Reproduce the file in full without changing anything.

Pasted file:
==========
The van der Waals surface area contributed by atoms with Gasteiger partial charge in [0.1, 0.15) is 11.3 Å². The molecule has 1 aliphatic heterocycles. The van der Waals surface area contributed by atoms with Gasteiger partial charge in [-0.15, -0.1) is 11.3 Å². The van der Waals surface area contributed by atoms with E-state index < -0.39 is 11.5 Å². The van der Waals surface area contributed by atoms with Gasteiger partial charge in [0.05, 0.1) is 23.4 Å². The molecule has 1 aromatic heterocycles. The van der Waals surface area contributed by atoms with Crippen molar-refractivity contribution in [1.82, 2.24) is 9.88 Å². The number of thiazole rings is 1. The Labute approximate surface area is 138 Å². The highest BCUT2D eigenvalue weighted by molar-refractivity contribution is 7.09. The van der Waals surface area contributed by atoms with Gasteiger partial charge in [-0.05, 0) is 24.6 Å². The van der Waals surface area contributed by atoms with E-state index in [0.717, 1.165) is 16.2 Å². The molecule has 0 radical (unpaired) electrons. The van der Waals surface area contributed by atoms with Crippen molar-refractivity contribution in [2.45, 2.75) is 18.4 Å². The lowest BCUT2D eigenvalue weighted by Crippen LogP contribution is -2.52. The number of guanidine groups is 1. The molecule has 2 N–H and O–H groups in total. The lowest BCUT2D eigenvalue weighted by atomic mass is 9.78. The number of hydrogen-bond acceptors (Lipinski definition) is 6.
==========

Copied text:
The van der Waals surface area contributed by atoms with Gasteiger partial charge in [0.1, 0.15) is 11.3 Å². The molecule has 1 aliphatic heterocycles. The van der Waals surface area contributed by atoms with Gasteiger partial charge in [-0.15, -0.1) is 11.3 Å². The van der Waals surface area contributed by atoms with E-state index < -0.39 is 11.5 Å². The van der Waals surface area contributed by atoms with Gasteiger partial charge in [0.05, 0.1) is 23.4 Å². The molecule has 1 aromatic heterocycles. The van der Waals surface area contributed by atoms with Crippen molar-refractivity contribution in [1.82, 2.24) is 9.88 Å². The number of thiazole rings is 1. The Labute approximate surface area is 138 Å². The highest BCUT2D eigenvalue weighted by molar-refractivity contribution is 7.09. The van der Waals surface area contributed by atoms with Gasteiger partial charge in [-0.05, 0) is 24.6 Å². The van der Waals surface area contributed by atoms with E-state index in [0.717, 1.165) is 16.2 Å². The molecule has 0 radical (unpaired) electrons. The van der Waals surface area contributed by atoms with Crippen molar-refractivity contribution in [2.45, 2.75) is 18.4 Å². The lowest BCUT2D eigenvalue weighted by Crippen LogP contribution is -2.52. The number of guanidine groups is 1. The molecule has 2 N–H and O–H groups in total. The lowest BCUT2D eigenvalue weighted by atomic mass is 9.78. The number of hydrogen-bond acceptors (Lipinski definition) is 6.